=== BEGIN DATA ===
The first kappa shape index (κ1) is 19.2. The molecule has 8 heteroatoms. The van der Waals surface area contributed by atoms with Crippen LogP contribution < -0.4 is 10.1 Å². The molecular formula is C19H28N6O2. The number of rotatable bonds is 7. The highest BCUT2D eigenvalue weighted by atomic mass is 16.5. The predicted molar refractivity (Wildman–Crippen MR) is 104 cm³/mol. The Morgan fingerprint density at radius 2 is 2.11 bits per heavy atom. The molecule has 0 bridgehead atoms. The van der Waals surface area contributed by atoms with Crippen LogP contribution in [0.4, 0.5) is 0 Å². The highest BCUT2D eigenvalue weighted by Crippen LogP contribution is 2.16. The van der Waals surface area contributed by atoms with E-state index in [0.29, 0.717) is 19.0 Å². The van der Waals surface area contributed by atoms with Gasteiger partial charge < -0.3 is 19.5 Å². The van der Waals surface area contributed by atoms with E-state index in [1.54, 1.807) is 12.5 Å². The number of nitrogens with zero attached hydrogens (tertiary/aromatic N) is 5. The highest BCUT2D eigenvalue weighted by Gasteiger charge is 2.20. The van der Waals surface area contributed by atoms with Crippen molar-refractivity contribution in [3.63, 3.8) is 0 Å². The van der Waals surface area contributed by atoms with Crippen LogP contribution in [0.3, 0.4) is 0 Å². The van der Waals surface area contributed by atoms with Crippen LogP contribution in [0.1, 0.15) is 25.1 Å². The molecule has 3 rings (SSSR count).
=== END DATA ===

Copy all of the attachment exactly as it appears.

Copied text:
The first kappa shape index (κ1) is 19.2. The molecule has 8 heteroatoms. The van der Waals surface area contributed by atoms with Crippen LogP contribution < -0.4 is 10.1 Å². The molecular formula is C19H28N6O2. The number of rotatable bonds is 7. The highest BCUT2D eigenvalue weighted by atomic mass is 16.5. The predicted molar refractivity (Wildman–Crippen MR) is 104 cm³/mol. The Morgan fingerprint density at radius 2 is 2.11 bits per heavy atom. The molecule has 0 bridgehead atoms. The van der Waals surface area contributed by atoms with Crippen LogP contribution in [0.4, 0.5) is 0 Å². The highest BCUT2D eigenvalue weighted by Crippen LogP contribution is 2.16. The van der Waals surface area contributed by atoms with E-state index in [0.29, 0.717) is 19.0 Å². The van der Waals surface area contributed by atoms with Gasteiger partial charge < -0.3 is 19.5 Å². The van der Waals surface area contributed by atoms with E-state index in [1.54, 1.807) is 12.5 Å². The number of nitrogens with zero attached hydrogens (tertiary/aromatic N) is 5. The highest BCUT2D eigenvalue weighted by Gasteiger charge is 2.20. The van der Waals surface area contributed by atoms with Crippen molar-refractivity contribution in [3.63, 3.8) is 0 Å². The van der Waals surface area contributed by atoms with Crippen LogP contribution in [0.3, 0.4) is 0 Å². The van der Waals surface area contributed by atoms with Crippen LogP contribution in [0.1, 0.15) is 25.1 Å². The molecule has 3 rings (SSSR count).